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Looking To Raise PE Funding? Here’s What You Need To Know

To Raise PE Funding? Here’s What You Need To Know
IndiaSmallbusiness3 min read

Once an entrepreneur has exhausted his funding sources, he needs to turn towards raising equity from private equity players. It is important to select a good private equity partner since this investor will stay with you through thick and thin till he is able to find an exit.

As a promoter, one’s passion is to build a strong brand and a resilient company that will survive over the years. On the other hand, a private equity player is in the business of making money and therefore, very rightly, he has interest in only one thing – how soon he can get the desired return and exit from the company.

The best way to approach private equity players is by appointing a good investment bank that specialises in raising money for the industry you are in. The i-bank will work with you to prepare an Information Memorandum and introduce you to potential investors.

Even if there is considerable pressure on funds, the promoter should ask the private equity player some important questions such as how long the life of the fund is, what the exit time horizon is and most importantly, what the investor will bring to the company other than money. It is better to ask such questions before the funding than to find out later, after the investment has been made.

Unless the private equity partner shares your dreams, there will be contrarian positions between the two partners at most board meetings, which will prove dysfunctional for the company’s business. It is also important for both partners to agree upon the time frame for the exit of the private equity investor. I have seen a lot of companies being pushed into an initial public offering (IPO) very early in their lifecycle although the promoter felt that the timing was early.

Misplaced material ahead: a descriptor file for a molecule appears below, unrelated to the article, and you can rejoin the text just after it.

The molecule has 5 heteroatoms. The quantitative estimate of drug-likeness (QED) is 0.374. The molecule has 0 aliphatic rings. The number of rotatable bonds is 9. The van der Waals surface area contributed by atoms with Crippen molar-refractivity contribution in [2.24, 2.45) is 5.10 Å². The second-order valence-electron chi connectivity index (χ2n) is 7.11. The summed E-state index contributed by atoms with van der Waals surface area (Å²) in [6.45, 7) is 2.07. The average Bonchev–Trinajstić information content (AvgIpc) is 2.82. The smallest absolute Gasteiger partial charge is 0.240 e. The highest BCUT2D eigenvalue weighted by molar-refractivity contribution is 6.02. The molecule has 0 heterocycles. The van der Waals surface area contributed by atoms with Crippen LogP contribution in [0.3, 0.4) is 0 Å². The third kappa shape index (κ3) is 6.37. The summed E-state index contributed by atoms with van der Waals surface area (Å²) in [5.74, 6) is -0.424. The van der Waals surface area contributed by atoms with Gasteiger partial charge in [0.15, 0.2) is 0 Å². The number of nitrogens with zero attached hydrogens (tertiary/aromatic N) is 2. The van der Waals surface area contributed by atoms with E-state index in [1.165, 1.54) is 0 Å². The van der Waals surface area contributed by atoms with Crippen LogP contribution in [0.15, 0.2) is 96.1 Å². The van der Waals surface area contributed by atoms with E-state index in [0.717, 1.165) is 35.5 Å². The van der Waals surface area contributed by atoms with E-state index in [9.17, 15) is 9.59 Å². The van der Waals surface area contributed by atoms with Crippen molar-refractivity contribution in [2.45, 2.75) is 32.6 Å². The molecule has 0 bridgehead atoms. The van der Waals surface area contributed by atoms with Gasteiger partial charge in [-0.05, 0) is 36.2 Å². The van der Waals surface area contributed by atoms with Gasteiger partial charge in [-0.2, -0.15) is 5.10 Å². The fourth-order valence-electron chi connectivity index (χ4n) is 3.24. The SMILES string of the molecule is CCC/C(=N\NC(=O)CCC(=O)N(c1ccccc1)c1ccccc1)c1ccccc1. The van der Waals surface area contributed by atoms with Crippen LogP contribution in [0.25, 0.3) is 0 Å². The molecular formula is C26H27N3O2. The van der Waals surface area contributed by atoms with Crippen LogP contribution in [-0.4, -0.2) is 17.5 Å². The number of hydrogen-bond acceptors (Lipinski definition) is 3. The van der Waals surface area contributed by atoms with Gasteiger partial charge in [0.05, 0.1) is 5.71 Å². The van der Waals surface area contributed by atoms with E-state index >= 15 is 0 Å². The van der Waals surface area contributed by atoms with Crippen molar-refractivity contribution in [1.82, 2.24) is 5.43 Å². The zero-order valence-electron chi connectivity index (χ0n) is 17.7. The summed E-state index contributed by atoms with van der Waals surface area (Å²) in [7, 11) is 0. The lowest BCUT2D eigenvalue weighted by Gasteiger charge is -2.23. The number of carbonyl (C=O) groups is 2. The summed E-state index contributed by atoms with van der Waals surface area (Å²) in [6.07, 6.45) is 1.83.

Discussions with the potential investor will mostly involve valuation of the company, investment amount and the percentage of dilution. Terms such as pre-money and post-money valuation must be understood by the promoter.

Once there is agreement with the private equity player on the terms of the investment, it is critical to get this incorporated into a term sheet. For most promoters, it is recommended that they get good lawyers who can help them understand the legalese in the hundreds of pages of those agreements. The promoter must understand the key provisions in great details. It is also essential to read the agreements carefully with specific reference to the rights and responsibilities of a promoter.

Watch out very carefully for the IRR percentages that are being built into the Default Clause and Liquidity Preference Clause of the agreement that you will sign. Sometimes innocuous numbers that initially seem to be very reasonable can come back to bite you after a few years when you suddenly realise that a large chunk of your own equity has been diluted because of the IRR guarantee that you have signed in the investment agreement.

Set up monthly review mechanisms with the investor and make sure that you record the minutes of the meetings very carefully. Copies of minutes should be sent to the investor to guard against future denial of what was discussed in those meetings in the event your business runs into a problem.

As an investor in your company, the private equity investor is as responsible as the promoter to work towards the growth of the firm. I have seen several instances where companies were underperforming and the PE investor attempted to step in, and then made a complete mess of an already challenging situation.

Raise private equity, but with caution and with your eyes open.

About the author: Ashutosh Garg is the chairman of Guardian Pharmacies and author of the bestselling books, The Corner Office and The Buck Stops Here. Twitter: @gargashutosh